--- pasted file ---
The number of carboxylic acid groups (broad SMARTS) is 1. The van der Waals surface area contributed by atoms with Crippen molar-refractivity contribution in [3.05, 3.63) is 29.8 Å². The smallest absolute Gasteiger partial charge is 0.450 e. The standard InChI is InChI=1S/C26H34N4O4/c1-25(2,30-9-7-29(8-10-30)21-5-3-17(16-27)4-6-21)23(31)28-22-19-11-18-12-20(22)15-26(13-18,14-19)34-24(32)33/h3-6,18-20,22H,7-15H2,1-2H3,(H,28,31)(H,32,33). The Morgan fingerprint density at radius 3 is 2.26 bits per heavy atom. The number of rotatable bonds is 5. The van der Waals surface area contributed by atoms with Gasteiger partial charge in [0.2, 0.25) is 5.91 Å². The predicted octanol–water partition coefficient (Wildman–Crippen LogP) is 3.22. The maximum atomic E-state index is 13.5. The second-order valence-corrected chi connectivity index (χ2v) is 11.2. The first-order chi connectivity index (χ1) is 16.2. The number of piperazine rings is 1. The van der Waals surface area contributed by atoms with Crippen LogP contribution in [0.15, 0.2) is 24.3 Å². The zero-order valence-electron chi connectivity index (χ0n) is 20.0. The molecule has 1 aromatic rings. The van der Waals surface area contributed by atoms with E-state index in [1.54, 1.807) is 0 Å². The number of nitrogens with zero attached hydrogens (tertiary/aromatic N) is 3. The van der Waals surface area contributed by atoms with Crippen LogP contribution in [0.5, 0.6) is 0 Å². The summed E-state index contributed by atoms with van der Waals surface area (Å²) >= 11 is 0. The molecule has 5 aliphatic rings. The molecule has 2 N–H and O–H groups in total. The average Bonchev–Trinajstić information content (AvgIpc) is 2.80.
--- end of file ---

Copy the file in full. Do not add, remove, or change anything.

The number of carboxylic acid groups (broad SMARTS) is 1. The van der Waals surface area contributed by atoms with Crippen molar-refractivity contribution in [3.05, 3.63) is 29.8 Å². The smallest absolute Gasteiger partial charge is 0.450 e. The standard InChI is InChI=1S/C26H34N4O4/c1-25(2,30-9-7-29(8-10-30)21-5-3-17(16-27)4-6-21)23(31)28-22-19-11-18-12-20(22)15-26(13-18,14-19)34-24(32)33/h3-6,18-20,22H,7-15H2,1-2H3,(H,28,31)(H,32,33). The Morgan fingerprint density at radius 3 is 2.26 bits per heavy atom. The number of rotatable bonds is 5. The van der Waals surface area contributed by atoms with Gasteiger partial charge in [0.2, 0.25) is 5.91 Å². The predicted octanol–water partition coefficient (Wildman–Crippen LogP) is 3.22. The maximum atomic E-state index is 13.5. The second-order valence-corrected chi connectivity index (χ2v) is 11.2. The first-order chi connectivity index (χ1) is 16.2. The number of piperazine rings is 1. The van der Waals surface area contributed by atoms with Crippen LogP contribution in [0.15, 0.2) is 24.3 Å². The zero-order valence-electron chi connectivity index (χ0n) is 20.0. The molecule has 1 aromatic rings. The van der Waals surface area contributed by atoms with E-state index in [1.54, 1.807) is 0 Å². The number of nitrogens with zero attached hydrogens (tertiary/aromatic N) is 3. The van der Waals surface area contributed by atoms with Crippen LogP contribution in [0.5, 0.6) is 0 Å². The summed E-state index contributed by atoms with van der Waals surface area (Å²) >= 11 is 0. The molecule has 5 aliphatic rings. The molecule has 2 N–H and O–H groups in total. The average Bonchev–Trinajstić information content (AvgIpc) is 2.80.